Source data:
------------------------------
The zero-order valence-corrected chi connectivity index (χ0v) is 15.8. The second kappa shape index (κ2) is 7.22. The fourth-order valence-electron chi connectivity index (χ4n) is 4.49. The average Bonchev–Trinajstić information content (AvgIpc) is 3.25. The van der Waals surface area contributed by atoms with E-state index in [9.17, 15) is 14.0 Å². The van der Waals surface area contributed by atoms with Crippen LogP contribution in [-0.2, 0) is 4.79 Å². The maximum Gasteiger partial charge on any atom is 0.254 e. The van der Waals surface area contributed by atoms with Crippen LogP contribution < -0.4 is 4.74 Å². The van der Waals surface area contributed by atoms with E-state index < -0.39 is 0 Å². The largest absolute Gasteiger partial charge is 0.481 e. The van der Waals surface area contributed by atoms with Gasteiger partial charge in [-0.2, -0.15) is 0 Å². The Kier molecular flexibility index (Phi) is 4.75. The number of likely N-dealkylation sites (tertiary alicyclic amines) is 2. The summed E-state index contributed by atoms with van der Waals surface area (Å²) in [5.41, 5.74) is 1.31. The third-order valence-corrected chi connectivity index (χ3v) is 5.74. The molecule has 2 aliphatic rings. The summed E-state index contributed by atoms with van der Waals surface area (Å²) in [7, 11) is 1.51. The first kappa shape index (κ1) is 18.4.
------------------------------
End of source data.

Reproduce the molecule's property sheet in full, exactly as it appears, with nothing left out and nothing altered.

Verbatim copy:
The zero-order valence-corrected chi connectivity index (χ0v) is 15.8. The second kappa shape index (κ2) is 7.22. The fourth-order valence-electron chi connectivity index (χ4n) is 4.49. The average Bonchev–Trinajstić information content (AvgIpc) is 3.25. The van der Waals surface area contributed by atoms with E-state index in [9.17, 15) is 14.0 Å². The van der Waals surface area contributed by atoms with Crippen LogP contribution in [-0.2, 0) is 4.79 Å². The maximum Gasteiger partial charge on any atom is 0.254 e. The van der Waals surface area contributed by atoms with Crippen LogP contribution < -0.4 is 4.74 Å². The van der Waals surface area contributed by atoms with E-state index < -0.39 is 0 Å². The largest absolute Gasteiger partial charge is 0.481 e. The van der Waals surface area contributed by atoms with Gasteiger partial charge in [-0.2, -0.15) is 0 Å². The Kier molecular flexibility index (Phi) is 4.75. The number of likely N-dealkylation sites (tertiary alicyclic amines) is 2. The summed E-state index contributed by atoms with van der Waals surface area (Å²) in [5.41, 5.74) is 1.31. The third-order valence-corrected chi connectivity index (χ3v) is 5.74. The molecule has 2 aliphatic rings. The summed E-state index contributed by atoms with van der Waals surface area (Å²) in [7, 11) is 1.51. The first kappa shape index (κ1) is 18.4.